Hunting numbers about the same as last year

According to Montana Fish, Wildlife and Parks, mule deer numbers are stronger in the prairies and foothills of south central Montana are stronger than in the mountains. Overall numbers are nearly the same or slightly better than last year.
Along the face of the Beartooth Mountains and the western slopes of the Pryors, mule deer numbers remain quite low except for northwest of Red Lodge, where numbers are approaching the long-term average.
Mule deer northwest of Billings are at record numbers while, north of the Musselshell River to the Snowy Mountain foothills, they are similar to last year and increasing slowly. Northeast of Harlowton biologists counted fewer mule deer this past spring. Northwest of Harlowton last year’s mule deer buck harvest was the highest in five years.
In the Boulder River drainage and in hunting districts north of Big Timber, mule deer numbers are mostly the same as last year and slightly above the long-term average. The number of bucks and the antlered-deer harvest in those districts remains low, however.
North and east of Billings, mule deer numbers and last years’ harvest were slightly above average and similar to last year. The number of fawns is slightly below the long-term average.
White-tailed deer numbers appear to continue their rebound from the 2011 disease outbreak that drastically thinned the herds.
In the Boulder River drainage and hunting districts north of Big Timber, white-tailed deer hunters should expect an experience similar to last year as numbers are stable to slightly better than in 2016. In the Stillwater, Red Lodge Creek and East Rosebud areas, white-tailed deer numbers have recovered nicely with relatively high numbers of bucks.
Along the Musselshell River downstream from Shawmut and along Flatwillow Creek, white-tailed deer numbers have rebounded to levels seen before the 2011 outbreak.
North and east of Billings, white-tailed deer numbers continue to increase from the most recent disease outbreak with estimated populations the second largest in 35 years.
Elk numbers throughout south central Montana remain at record highs. Access to private land where many of the elk spend the hunting season is difficult. The number of elk are below objectives only in the upper Boulder River drainage, where much of the land is accessible.
Antelope densities south of the Yellowstone River southwest of Billings are below average. But, between the Yellowstone and Musselshell rivers, numbers are close to all-time highs. In all areas between Columbus and Harlowton, the number of antelope is stable and near the long-term average. Biologists reported seeing quite a few large antelope bucks during this summer’s surveys.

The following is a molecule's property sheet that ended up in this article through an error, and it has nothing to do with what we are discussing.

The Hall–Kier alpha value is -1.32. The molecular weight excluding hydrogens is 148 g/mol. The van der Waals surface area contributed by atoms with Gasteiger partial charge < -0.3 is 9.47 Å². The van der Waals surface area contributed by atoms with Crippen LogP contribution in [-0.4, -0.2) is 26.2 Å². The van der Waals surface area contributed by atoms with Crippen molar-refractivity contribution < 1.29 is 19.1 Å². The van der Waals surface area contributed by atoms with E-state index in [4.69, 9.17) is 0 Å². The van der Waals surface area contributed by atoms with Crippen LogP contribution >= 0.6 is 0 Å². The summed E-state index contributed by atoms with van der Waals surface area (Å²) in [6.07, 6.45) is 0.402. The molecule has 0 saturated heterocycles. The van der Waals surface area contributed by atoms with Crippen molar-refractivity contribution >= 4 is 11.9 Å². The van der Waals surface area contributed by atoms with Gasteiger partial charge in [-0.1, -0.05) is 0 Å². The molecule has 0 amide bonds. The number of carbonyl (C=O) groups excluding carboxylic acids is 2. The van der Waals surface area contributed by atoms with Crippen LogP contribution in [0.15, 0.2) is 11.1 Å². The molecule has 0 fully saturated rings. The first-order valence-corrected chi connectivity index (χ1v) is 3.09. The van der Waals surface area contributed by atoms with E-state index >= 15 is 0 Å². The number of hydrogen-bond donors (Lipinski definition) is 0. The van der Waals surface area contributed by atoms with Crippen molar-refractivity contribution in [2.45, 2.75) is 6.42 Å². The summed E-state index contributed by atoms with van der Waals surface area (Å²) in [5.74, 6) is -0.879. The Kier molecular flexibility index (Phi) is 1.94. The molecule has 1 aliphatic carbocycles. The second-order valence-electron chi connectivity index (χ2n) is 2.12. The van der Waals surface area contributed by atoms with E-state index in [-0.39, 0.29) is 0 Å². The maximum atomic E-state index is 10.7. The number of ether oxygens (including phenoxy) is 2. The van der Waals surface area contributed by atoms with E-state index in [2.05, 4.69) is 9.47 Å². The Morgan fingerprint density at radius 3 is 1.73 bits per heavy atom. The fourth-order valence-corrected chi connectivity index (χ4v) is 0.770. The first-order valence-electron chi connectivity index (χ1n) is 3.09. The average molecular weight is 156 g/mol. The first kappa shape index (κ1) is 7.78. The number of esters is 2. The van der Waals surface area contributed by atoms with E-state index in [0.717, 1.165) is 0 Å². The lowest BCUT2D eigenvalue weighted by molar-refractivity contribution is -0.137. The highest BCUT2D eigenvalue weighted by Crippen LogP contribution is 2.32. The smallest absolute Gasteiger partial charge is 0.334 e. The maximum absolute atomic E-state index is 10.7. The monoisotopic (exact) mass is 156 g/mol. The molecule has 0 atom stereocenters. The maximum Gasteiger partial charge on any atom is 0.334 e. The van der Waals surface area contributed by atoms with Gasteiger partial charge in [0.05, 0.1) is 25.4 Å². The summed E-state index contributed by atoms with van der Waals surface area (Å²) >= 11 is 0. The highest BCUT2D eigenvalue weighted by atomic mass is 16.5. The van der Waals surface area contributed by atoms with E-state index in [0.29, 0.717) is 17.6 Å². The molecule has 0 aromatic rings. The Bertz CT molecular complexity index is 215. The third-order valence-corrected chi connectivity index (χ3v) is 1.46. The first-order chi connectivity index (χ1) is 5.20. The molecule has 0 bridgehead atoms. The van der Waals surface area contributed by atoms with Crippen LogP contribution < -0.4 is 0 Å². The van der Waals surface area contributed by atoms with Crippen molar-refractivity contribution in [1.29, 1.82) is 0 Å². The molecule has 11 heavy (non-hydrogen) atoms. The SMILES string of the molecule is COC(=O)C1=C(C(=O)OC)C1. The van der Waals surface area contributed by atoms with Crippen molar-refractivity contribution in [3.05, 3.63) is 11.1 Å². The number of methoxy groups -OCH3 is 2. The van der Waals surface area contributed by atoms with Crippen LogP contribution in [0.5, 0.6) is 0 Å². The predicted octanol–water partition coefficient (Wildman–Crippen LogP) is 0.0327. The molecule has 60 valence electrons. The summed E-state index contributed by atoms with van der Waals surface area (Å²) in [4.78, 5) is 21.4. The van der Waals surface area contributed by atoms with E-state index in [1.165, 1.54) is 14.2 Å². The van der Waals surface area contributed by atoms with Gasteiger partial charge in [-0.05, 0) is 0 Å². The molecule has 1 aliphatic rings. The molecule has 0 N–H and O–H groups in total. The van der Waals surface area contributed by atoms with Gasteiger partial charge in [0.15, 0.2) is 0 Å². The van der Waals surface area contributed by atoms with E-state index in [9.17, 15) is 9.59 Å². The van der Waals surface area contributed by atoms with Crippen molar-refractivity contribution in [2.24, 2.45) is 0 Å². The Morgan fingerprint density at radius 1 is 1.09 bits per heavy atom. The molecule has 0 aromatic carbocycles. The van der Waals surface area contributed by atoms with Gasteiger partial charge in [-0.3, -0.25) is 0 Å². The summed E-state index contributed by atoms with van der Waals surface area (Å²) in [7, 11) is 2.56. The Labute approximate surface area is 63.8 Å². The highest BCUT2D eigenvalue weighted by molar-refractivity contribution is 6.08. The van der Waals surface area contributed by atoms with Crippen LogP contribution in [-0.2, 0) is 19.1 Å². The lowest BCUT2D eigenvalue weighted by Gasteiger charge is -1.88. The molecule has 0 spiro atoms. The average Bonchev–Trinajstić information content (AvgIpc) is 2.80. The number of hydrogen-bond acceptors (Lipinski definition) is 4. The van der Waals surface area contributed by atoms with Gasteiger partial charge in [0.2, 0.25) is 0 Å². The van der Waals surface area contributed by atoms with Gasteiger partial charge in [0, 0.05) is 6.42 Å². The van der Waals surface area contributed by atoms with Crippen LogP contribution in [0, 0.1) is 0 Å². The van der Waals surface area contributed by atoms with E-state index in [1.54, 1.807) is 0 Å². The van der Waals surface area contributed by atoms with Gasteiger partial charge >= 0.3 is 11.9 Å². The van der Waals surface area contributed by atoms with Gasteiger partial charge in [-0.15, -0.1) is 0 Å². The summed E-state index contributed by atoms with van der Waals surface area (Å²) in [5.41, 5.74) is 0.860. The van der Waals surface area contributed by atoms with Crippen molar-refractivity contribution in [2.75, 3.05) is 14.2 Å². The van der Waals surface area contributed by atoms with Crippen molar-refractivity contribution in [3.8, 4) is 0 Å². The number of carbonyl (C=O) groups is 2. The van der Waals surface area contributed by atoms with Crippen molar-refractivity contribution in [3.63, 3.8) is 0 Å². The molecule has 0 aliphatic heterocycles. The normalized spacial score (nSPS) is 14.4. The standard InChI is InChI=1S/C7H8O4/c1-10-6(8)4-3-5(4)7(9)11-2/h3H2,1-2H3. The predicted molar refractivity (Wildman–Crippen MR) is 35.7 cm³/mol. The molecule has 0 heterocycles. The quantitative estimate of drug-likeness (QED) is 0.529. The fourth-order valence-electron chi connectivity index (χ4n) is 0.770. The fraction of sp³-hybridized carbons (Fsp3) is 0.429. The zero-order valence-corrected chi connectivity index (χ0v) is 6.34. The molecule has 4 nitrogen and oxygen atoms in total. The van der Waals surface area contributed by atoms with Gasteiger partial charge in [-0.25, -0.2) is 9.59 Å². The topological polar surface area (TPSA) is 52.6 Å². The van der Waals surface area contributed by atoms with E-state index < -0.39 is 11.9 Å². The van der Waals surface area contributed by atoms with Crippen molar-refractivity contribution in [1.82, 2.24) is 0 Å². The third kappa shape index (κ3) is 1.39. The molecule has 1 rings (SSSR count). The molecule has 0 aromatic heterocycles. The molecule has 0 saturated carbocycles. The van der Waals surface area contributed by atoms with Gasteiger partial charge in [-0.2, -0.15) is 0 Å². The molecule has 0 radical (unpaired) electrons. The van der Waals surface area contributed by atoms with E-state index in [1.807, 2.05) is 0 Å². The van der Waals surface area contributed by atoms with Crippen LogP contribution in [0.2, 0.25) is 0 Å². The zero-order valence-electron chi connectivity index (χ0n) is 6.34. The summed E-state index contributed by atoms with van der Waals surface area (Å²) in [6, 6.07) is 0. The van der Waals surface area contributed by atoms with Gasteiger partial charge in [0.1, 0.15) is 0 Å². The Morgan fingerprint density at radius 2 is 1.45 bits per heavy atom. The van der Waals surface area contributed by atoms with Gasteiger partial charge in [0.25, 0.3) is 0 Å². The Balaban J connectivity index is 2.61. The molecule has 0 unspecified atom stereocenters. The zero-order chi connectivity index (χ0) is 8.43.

North of the Musselshell River, antelope numbers have increased slightly from last year and are approaching the long-term average. Northwest of Roundup, antelope numbers increase some the further north one hunts.
East of Billings, antelope numbers are looking better north of the Yellowstone River while herds south of the Yellowstone continue to struggle. South of the river, buck/doe rations are lower than average and hunter success has been below average for the past two years. North of the river, antelope numbers – and fawns in particular – area the highest since 1989 and they continued to increase this summer.

Upcoming Events

Tuesday, April 23, 2019
Tuesdays, Noon, Beartooth Grill, 305 1st Ave. S.
Tuesday, April 23, 2019
Fourth Tuesdays, 7 p.m., Eagles Hall, 313 W. Main, 628-4503
Wednesday, April 24, 2019
10 a.m., Laurel Public Library, 720 West Third Street, Laurel, 628-4961
Wednesday, April 24, 2019
Every Wednesday at 5:30 p.m., check for more info. Find them on Facebook . Email them to find out meeting time and to join: The club will have a meeting or volunteer activity. Meeting location is Sid's East Side Bar & Grill on first and third Wednesdays of each month. Members and guests eat free.  Volunteer activity on the second Wednesday of each month. Check their facebook page for updates.  Every fourth Wednesday is for a club social activity. 
Tuesday, April 30, 2019
Tuesdays, Noon, Beartooth Grill, 305 1st Ave. S.
Wednesday, May 1, 2019
10 a.m., Laurel Public Library, 720 West Third Street, Laurel, 628-4961


Milk Chocolate or Dark Chocolate?

The Laurel Outlook


Click Here to Check Out Our Latest Ads

We use Google cookies to determine our demographic of visitors to our site. You can opt out here.

We also use Twitter Analytics to track clicks from our twitter feed. 

You can find all the City Council documents that we have received here.